Before getting into our findings, let’s look at the factors we consider when determining what the season will present. Water temperatures in the Tropical Pacific (whether we will be in an El Niño or La Niña pattern) and in the deep tropics is a key element in assessing if conditions will be favorable or inhibiting. Inhibiting means there is less likelihood of an active season, while favorable means a more active season.
Besides water temperatures, we also look at levels of atmospheric instability. More instability means more thunderstorms, which trigger larger storm formation. These triggers often occur off the coast of Africa, so we turn to the Main Development Region, the area spanning east of the Caribbean across the Atlantic, where the water temperatures are below normal.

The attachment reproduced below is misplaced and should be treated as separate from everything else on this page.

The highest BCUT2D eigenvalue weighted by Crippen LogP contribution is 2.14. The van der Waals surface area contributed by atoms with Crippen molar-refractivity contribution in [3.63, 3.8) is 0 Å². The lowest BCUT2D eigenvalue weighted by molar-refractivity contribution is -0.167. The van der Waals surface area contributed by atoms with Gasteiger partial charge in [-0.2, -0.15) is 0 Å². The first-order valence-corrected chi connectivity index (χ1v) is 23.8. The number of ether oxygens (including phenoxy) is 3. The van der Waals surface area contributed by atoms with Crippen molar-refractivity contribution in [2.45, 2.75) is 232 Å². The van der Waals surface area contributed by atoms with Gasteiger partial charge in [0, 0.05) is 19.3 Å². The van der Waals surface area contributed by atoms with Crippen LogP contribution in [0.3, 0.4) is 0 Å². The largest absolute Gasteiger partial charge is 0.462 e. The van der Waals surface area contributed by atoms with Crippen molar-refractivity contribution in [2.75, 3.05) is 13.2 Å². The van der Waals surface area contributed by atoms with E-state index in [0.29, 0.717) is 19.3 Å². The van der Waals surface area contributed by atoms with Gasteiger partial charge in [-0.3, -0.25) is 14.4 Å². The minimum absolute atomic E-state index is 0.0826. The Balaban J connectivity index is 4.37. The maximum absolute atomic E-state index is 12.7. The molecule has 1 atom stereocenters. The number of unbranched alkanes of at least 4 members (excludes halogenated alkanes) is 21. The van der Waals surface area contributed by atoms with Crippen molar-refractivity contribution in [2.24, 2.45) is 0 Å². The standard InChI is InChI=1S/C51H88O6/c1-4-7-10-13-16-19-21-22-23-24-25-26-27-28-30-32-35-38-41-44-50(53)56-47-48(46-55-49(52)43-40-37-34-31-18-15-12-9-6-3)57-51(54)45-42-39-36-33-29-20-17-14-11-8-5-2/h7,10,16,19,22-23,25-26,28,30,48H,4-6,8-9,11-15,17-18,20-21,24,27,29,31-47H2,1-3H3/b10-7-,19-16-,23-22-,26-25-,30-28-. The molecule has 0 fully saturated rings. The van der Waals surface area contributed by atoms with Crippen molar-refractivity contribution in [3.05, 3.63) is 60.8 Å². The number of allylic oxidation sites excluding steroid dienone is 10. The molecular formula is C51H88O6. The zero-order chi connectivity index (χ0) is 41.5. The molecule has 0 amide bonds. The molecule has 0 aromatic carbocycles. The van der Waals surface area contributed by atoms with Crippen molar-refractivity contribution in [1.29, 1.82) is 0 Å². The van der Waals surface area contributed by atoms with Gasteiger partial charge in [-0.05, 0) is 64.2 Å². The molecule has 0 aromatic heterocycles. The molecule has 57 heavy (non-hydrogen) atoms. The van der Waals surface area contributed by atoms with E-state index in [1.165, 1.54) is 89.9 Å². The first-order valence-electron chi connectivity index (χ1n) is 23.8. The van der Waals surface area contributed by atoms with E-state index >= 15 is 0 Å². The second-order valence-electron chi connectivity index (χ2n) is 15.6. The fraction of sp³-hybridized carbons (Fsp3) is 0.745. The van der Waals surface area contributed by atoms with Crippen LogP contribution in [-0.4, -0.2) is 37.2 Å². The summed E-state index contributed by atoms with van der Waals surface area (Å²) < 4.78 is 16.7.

The ECMWF is close to normal when compared to the past three decades, however last year, this model was conservative in its predictions. Turning to the data in analog years, we have matched five previous years to this year’s predictions. For these, the ACE levels were all slightly above normal.
In summary, we are anticipating an active hurricane season. For the developmental and associated risk areas, there be will less time to respond to storms due to their length of track and closeness of formation. Similar to 2020, there may be ‘short-track’ and ‘pop-up’ storms arising from the Gulf, and late track intensification of storms—storms getting much stronger very near landfall. We advise you to stay informed and continuously check back for our forecast updates.
In this regularly updated forecast, StormGeo's Hurricane Forecasting team looks at current conditions across the Atlantic and Pacific as well as long-range patterns to identify...Oil & Gas | Renewables & Energy Markets | Other Industries